So I will give them a reminder when I do the next quiz of what the point of these is, and why they will not be able to pass the midterm if they are not doing any reading and taking notes. Sigh. I don't feel like this is my business --- I myself often did not take any notes in certain of my classes because it wasn't always the best way for me to study --- but if you remember, the stripey class last semester was the one where I had a lot of complaints and problems and even threats when they failed those midterms, so I want to at least make it clear what they will need to do and what the consequences will be if they are not reading and studying. Gah! Just like last semester, these are overwhelmingly seniors and some juniors, so I don't see why they are not connecting the dots: not doing the readings -> failing all the quizzes -> taking no notes -> dozing off in lecture will all add up to a failing grade in the class! Maybe it will not be so painful after the midterm if I keep warning them of what's going to happen.

Thing is, I like this class much more than last semester --- I know the material a bit more now, and my (revised from last time) lectures are smoother, and I am getting class discussion. They are much more entertained. I can just see what is going to happen down the line and want to stave off, if not sucky midterms, then hostile meetings and responses and confrontations in front of the dept chair over sucky (mostly blank) midterms. There might not be any way around that, gah. Well, I will prep a little angry lecture that connects all the dots for them and hopefully that will have some effect.

Ok, now --- do I grade a couple more essays, response papers, or in-class paragraphs? Or do I look at some of the writing from the Fruit Studies class? I promise I will give you an update on them and their saga in the near future.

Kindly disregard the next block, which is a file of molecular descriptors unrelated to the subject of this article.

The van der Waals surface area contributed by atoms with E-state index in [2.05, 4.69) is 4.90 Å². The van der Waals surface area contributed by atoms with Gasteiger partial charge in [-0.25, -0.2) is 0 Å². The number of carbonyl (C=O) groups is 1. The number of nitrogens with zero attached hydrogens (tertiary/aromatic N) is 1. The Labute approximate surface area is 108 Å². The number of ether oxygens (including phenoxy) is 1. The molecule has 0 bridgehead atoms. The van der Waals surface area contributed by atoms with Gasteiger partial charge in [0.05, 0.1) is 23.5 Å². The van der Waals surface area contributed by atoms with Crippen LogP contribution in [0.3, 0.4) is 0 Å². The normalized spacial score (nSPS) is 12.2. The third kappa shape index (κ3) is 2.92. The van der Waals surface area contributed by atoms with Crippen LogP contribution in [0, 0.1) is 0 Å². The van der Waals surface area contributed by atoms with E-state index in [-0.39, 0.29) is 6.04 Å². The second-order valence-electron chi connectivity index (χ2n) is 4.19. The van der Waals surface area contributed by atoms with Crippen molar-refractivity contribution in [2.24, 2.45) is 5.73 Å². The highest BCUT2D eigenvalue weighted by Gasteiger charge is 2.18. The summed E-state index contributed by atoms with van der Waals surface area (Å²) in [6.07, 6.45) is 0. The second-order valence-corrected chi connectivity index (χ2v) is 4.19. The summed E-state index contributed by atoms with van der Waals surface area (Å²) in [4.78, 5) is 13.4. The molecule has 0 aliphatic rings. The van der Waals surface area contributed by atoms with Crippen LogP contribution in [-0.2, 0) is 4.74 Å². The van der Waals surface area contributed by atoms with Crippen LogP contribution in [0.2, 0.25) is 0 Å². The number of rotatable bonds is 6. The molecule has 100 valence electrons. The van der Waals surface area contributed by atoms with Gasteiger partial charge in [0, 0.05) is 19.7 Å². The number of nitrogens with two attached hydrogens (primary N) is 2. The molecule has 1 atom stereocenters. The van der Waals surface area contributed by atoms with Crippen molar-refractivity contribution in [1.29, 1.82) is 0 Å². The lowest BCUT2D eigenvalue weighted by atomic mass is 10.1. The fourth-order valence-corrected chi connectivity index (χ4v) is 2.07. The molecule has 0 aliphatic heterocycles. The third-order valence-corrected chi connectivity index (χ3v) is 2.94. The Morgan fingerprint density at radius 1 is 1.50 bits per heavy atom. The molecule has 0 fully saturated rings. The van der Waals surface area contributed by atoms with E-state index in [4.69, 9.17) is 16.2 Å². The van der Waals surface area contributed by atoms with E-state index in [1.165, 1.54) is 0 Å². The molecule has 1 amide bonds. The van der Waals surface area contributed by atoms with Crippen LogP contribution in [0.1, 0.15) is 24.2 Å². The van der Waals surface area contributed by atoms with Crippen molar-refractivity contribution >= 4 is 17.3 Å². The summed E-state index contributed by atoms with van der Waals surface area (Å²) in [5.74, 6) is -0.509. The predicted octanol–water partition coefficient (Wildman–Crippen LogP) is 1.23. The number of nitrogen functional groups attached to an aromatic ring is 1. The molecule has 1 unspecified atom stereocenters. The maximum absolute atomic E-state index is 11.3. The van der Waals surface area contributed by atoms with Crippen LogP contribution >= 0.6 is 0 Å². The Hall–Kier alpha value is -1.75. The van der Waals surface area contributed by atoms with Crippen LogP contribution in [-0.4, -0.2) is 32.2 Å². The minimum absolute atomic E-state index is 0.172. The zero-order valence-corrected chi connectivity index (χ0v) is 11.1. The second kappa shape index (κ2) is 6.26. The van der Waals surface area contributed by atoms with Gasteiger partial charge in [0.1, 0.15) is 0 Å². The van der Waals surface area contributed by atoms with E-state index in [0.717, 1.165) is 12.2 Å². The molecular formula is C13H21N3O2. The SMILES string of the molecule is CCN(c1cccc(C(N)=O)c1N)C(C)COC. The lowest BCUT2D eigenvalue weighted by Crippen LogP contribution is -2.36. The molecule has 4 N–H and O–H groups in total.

Saturday, February 12, 2011


Oy. These essays do a number on me. Last semester, I got to hear stories of rural white poverty as part of their reasons why a college education is important. This semester, it's The Wire gone live --- my mama had to take the electricity money for food because my baby sister couldn't sleep for hunger and she screamed at me never to be working three jobs like her, my older brother took me down the street to ask all his dealer friends why they didn't get a regular job and they said they never finished high school, my parents adopted me out and gave me up because they thought the projects here were too dangerous. It's heartbreaking. I have never had to choose between food and light, with heat not even an option on the table.

I wish I could do something for them ---- that it was possible to make up for years of crappy schooling and no reading and terrible spelling, grammar, vocabulary and even reading comprehension in just a semester. But really, you can't ---- those are all skills built up through long and continual years of practice. It takes the same kind of daily, constant work to be literate in your own language as in a foreign language; we just don't think of that. I want to give them things, hand them certain books and movies and say, go look at this right now! but there's no way they would actually go through with the reading or watching.

And yet, these are the same kids who all couldn't do the in-class writing assignment in the class period last week because it was clear that they were reading the article for the first time before they started. And then these same kids, after I told them that this made me annoyed and I was going to institute reading quizzes, all got zeros on their quizzes this week. Grr. I straight-up told them there would be a quiz on the reading!